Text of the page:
Wednesday, March 06, 2013

Payback for reincarnation as a fly

by Salman Hameed

I think the idea is fantastic and would make a fascinating film. Here is a novel by Rebecca Miller, Jacob's Folly, where an 18th century Parisian Jew is reincarnated as a housefly on Long Island in the 21st century in the home of a Orthodox Jewish family. He initially thinks he is an angel - and then is a bit upset about being a housefly and wants to punish God for his fate. Great cover for the novel as well.
A Parisian Jew who dies in 1773 reappears in the 21st century as an angel, fluttering gently down to Earth — or, so he thinks. He imagines himself as "a fully formed Christian seraph, a Viking with blond hair, a beautiful chiseled torso, hairless feet, and eyes the color of whiskey." So imagine his shock when he realizes he's no angel — he's actually been reincarnated as a common housefly.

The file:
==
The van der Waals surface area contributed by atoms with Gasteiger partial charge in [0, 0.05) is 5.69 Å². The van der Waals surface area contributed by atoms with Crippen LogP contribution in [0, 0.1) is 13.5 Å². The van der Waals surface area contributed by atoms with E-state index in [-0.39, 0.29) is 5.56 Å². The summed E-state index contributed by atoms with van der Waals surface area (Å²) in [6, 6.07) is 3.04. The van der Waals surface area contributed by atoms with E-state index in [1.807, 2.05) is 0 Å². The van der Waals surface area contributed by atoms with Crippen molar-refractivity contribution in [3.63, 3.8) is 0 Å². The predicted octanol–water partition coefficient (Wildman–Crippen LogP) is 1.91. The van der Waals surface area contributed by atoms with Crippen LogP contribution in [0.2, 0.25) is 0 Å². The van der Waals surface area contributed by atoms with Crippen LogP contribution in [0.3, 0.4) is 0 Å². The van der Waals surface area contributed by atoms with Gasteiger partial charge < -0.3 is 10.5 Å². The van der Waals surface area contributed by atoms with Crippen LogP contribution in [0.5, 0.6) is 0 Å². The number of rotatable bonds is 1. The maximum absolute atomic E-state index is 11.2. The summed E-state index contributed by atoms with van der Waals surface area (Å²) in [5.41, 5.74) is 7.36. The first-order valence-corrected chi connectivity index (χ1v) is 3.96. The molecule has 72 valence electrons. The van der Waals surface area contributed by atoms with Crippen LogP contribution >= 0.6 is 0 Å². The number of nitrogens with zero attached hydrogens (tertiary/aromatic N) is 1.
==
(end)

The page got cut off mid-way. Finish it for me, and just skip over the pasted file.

The fly, formerly Parisian Jewish peddler Jacob Cerf, has supernatural powers. He can read minds and can actually will people to do what he wants them to do.
"He realizes the scope of his powers gradually in the narrative," Miller tells NPR's Melissa Block. "And then, once he realizes he's a fly, he's so angry at the form of his reincarnation that he decides to sort of get back at God." 
Jacob wants to punish God by taking good people and turning them bad. But Miller says she wouldn't call her protagonist an "evil character": "He's mischievous and sometimes malevolent, but he has his own transformation through the arc of this story."

Listen to a short interview with Rebecca Miller on NPR. The perspective is different, but if interested, you should also check out Shalom Auslander's book, The Foreskin's Lament: A Memoir. It is funny, poignant, and provides a fascinating account of struggling with faith (and the relation with God) in an Orthodox world (also see this earlier post: God out to get Shalom Auslander). This genre reminds me a bit of Ghalib's poetry. But I was wondering if there are novels by Muslim authors which explore a similar territory?


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